I did find it interesting to read that one of the recommended control measures for this weed is a planting of fall rye. When I got to thinking about it, it’s true: In the north end of the veggie patch, where I planted fall rye the last two years simply for green manure, there is very little stork’s bill. It’s the south end that’s overrun. Looks like I’ll be buying more rye seed this fall. After a whole lot of weed pulling… sorry girls, use the phlox for your fairy flowers. I don’t want any more of those poky seeds in my gloves or the soil.

My flowers are more purple than this drawing shows, but those pointy little seed heads are EXACTLY the same.

 

 

Pretty in pink with a dash of yellow: My 2012 containers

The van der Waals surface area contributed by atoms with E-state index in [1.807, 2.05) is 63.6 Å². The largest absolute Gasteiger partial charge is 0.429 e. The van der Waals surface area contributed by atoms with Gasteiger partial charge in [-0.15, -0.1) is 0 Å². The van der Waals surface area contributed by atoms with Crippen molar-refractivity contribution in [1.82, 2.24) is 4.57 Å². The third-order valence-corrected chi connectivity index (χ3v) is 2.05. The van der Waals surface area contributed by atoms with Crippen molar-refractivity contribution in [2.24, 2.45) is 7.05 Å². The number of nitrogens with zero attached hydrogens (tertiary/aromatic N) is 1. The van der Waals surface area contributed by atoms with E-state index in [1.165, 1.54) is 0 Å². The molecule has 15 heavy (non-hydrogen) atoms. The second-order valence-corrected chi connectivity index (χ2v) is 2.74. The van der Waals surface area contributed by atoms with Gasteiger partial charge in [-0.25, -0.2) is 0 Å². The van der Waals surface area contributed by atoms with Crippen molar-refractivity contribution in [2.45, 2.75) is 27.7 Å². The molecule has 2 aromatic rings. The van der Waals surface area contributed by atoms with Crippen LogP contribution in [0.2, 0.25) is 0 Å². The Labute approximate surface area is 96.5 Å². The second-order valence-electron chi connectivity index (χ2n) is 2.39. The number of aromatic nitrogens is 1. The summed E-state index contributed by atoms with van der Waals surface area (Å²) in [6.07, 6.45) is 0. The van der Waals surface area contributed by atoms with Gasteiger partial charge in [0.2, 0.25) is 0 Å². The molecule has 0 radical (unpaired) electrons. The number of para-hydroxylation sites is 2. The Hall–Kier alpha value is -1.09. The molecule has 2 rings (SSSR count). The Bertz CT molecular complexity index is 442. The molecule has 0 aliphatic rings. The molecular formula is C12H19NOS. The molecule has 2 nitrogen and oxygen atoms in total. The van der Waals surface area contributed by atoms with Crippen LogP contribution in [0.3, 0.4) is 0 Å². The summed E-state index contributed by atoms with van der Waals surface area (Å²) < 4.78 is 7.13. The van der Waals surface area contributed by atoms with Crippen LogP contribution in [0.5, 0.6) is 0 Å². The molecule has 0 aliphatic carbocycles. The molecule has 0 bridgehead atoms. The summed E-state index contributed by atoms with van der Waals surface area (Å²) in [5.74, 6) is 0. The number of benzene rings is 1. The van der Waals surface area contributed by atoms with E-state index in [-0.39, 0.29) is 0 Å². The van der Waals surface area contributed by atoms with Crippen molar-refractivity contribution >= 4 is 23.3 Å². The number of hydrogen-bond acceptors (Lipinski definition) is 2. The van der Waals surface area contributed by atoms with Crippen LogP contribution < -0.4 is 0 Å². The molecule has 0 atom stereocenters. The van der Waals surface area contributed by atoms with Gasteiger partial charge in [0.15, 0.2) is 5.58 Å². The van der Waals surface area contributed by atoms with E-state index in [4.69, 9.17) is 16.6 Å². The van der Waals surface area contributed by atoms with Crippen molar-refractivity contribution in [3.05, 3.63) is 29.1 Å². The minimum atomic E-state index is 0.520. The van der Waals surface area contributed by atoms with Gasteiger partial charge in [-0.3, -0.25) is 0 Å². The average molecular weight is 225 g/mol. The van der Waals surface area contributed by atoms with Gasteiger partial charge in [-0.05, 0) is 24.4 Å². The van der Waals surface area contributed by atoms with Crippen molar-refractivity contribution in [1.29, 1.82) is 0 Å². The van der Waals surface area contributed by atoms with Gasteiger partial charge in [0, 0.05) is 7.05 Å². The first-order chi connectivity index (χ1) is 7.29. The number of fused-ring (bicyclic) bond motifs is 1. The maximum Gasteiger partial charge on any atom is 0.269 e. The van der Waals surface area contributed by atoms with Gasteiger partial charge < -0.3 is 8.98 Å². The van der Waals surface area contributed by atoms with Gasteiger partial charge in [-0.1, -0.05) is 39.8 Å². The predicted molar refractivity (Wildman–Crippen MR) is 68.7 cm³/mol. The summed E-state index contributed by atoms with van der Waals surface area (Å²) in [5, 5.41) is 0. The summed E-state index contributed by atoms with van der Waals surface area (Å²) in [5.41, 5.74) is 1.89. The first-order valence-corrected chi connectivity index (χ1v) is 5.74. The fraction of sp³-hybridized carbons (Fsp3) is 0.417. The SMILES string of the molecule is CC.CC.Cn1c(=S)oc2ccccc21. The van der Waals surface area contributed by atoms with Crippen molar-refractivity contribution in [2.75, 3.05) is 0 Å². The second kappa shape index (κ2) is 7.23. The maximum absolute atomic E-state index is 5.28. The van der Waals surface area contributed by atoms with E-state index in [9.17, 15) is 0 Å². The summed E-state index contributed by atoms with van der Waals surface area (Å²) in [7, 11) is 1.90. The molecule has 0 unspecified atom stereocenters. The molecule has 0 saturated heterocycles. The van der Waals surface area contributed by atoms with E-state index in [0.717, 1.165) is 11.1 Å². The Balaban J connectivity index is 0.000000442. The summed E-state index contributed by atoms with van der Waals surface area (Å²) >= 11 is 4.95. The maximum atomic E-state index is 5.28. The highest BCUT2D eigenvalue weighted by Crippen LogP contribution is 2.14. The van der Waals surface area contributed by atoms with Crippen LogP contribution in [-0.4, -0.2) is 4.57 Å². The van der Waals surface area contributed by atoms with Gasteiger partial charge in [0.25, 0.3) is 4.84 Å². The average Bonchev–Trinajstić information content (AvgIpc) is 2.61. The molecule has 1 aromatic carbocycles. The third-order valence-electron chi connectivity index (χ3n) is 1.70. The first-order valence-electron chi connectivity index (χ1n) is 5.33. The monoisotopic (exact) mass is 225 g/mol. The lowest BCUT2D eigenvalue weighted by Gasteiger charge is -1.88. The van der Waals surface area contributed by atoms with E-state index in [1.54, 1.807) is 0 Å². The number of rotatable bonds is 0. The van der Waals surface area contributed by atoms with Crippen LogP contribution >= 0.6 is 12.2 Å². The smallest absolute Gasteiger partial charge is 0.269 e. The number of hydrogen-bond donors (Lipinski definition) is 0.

The weather was so perfect in early May, I got to plant my containers much earlier than in previous years. I had the urn I bought before Christmas to fill, a gorgeous, turquoise, printed pot I got as a birthday present and a couple of rustic, terra cotta pots that I bought from a yard sale. These are the decorative ones. I also filled an old whisky barrel with some herbs.

I thought I’d share the results as I’m quite happy with how things turned out. I went with a pink theme this year out front and reserved a big yellow dahlia for my turquoise pot, which sits atop my new patio table out back.

All of the plants, with the exception of the gerbera daisy, which was an Easter present from my parents, are from President’s Choice. Some I bought on a grocery store outing, some I received at a President’s Choice preview event to try out.

Pot number 1, clockwise from left: Gerbera daisy (you can just see the leaves, but its blooms are pink), 'Cotton Candy' dahlia, lemongrass, 'Wasabi' coleus, Lanai Twister Pink verbena, 'Goldi' creeping Jenny